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When people discover something is good for them, they seem to think that the more of that “good” thing the better. As Paracelsus has said “All things are poison and nothing (is) without poison; only the dose makes that a thing is no poison.” The same goes for exercise. Regular, moderate exercise is extremely beneficial for a person’s health. However, when we delve into the realm of competitive sports, our thinking makes a 180 degree turn.

Not only do professional athletes go through exhaustive training regimens, they also, quite frequently, resort to doping. The time when it was possible to win without doping is long gone. Now it’s all about who gets caught. For example, in strength training, even if a person has amazing genetics and doesn’t use drugs, he will have no chance of winning when going further than a regional competition.


As you could have guessed, over exercising is not good for the human body. The body begins to fail after a while. First the joints and tendons give out, then the spine, and eventually the heart. Over time, the person develops a condition known as the Athletic Heart Syndrome. 

What is Athletic Heart Syndrome

Athletic heart syndrome (also known as exercise-induced cardiomegaly) is a condition frequently seen in sport medicine that is characterized by bradycardia (slow heart rate) and enlargement of the heart. Athletic heart syndrome usually appears among athletes who participate in endurance training, although weight lifters can be affected as well.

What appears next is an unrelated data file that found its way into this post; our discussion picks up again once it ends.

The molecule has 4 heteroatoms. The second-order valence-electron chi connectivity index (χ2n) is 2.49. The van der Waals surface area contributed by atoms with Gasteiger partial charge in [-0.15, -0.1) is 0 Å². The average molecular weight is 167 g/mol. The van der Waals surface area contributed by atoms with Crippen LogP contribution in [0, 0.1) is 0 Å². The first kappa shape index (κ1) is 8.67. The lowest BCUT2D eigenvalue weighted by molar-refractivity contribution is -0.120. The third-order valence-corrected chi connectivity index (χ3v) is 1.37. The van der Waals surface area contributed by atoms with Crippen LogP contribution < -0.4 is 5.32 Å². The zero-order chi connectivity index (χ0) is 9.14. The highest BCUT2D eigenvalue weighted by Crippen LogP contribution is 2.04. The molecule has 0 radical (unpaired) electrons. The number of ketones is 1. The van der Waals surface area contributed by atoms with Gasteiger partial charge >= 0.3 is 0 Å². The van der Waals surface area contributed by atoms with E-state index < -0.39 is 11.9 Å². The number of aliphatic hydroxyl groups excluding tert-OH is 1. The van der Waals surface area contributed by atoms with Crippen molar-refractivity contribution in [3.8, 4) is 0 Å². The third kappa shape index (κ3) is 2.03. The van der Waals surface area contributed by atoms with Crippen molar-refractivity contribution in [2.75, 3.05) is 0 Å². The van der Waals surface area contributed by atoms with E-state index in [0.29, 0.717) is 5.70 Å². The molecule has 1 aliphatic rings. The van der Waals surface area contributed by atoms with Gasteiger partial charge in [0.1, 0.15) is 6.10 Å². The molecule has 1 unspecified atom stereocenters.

Usually, athletic heart syndrome does not present any visible harm to the person affected. The reported causes of sudden death among young athletes are usually linked to underlying congenital disorders. However, when people use drugs to reach new heights, everything changes. For example, professional bodybuilders use a number of drugs to decrease the time it takes for the muscles to rebuild themselves. Although newer drugs taken by bodybuilders are relatively safe when taken responsibly and when followed by anti-estrogen therapy, they can still damage a person’s health. This damage can occur as a result of hypertrophy of the heart.
Problems start to arise due to the fact that the branches of the coronary artery cannot grow as fast as the mass of the heart increases. This eventually leads to ischemia (poor supply of oxygen) to certain parts of the heart. As a result, this may lead to symptoms of angina pectoris or even a heart attack. Although this is rare, it can still occur, especially if the person is taking performance enhancing drugs.

Conclusion

Movement is life and without it everything withers and dies, thus, it is important to be always moving and exercising. This is especially important for a modern person since modern lifestyles and work environments do not require us to move and be active. If you are a professional athlete, too much of a good thing can also be harmful, especially if you are forced into competition with people who use drugs to achieve success.

 

 
 
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